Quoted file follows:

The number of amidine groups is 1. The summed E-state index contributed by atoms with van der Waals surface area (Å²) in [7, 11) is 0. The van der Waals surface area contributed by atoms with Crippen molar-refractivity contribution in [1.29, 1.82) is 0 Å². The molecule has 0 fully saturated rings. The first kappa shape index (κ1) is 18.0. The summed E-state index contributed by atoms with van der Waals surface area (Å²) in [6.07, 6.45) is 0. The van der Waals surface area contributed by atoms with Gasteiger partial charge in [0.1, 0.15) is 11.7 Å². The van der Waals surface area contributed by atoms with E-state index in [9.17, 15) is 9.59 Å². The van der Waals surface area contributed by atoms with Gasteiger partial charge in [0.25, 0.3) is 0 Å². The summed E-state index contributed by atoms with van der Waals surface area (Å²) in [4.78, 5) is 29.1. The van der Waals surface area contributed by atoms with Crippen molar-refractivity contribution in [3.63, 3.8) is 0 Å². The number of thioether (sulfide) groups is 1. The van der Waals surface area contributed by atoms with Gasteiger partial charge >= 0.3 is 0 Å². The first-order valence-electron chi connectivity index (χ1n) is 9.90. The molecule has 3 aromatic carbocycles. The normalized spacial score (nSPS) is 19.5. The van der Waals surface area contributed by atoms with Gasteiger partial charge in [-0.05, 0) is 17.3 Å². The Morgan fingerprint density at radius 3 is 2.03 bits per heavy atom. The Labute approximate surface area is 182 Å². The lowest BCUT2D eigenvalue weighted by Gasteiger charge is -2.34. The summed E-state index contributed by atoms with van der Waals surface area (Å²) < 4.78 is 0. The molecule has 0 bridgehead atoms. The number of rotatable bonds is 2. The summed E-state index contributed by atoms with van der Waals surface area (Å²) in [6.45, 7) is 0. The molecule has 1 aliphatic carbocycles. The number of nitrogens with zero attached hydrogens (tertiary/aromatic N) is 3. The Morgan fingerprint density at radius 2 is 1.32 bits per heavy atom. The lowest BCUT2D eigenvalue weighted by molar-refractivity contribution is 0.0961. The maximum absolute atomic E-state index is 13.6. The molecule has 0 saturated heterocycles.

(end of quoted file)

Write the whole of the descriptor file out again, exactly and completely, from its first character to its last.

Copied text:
The number of amidine groups is 1. The summed E-state index contributed by atoms with van der Waals surface area (Å²) in [7, 11) is 0. The van der Waals surface area contributed by atoms with Crippen molar-refractivity contribution in [1.29, 1.82) is 0 Å². The molecule has 0 fully saturated rings. The first kappa shape index (κ1) is 18.0. The summed E-state index contributed by atoms with van der Waals surface area (Å²) in [6.07, 6.45) is 0. The van der Waals surface area contributed by atoms with Gasteiger partial charge in [0.1, 0.15) is 11.7 Å². The van der Waals surface area contributed by atoms with E-state index in [9.17, 15) is 9.59 Å². The van der Waals surface area contributed by atoms with Gasteiger partial charge in [0.25, 0.3) is 0 Å². The summed E-state index contributed by atoms with van der Waals surface area (Å²) in [4.78, 5) is 29.1. The van der Waals surface area contributed by atoms with Crippen molar-refractivity contribution in [3.63, 3.8) is 0 Å². The number of thioether (sulfide) groups is 1. The van der Waals surface area contributed by atoms with Gasteiger partial charge >= 0.3 is 0 Å². The first-order valence-electron chi connectivity index (χ1n) is 9.90. The molecule has 3 aromatic carbocycles. The normalized spacial score (nSPS) is 19.5. The van der Waals surface area contributed by atoms with Gasteiger partial charge in [-0.05, 0) is 17.3 Å². The Morgan fingerprint density at radius 3 is 2.03 bits per heavy atom. The Labute approximate surface area is 182 Å². The lowest BCUT2D eigenvalue weighted by Gasteiger charge is -2.34. The summed E-state index contributed by atoms with van der Waals surface area (Å²) < 4.78 is 0. The molecule has 0 bridgehead atoms. The number of rotatable bonds is 2. The summed E-state index contributed by atoms with van der Waals surface area (Å²) in [6.45, 7) is 0. The molecule has 1 aliphatic carbocycles. The number of nitrogens with zero attached hydrogens (tertiary/aromatic N) is 3. The Morgan fingerprint density at radius 2 is 1.32 bits per heavy atom. The lowest BCUT2D eigenvalue weighted by molar-refractivity contribution is 0.0961. The maximum absolute atomic E-state index is 13.6. The molecule has 0 saturated heterocycles.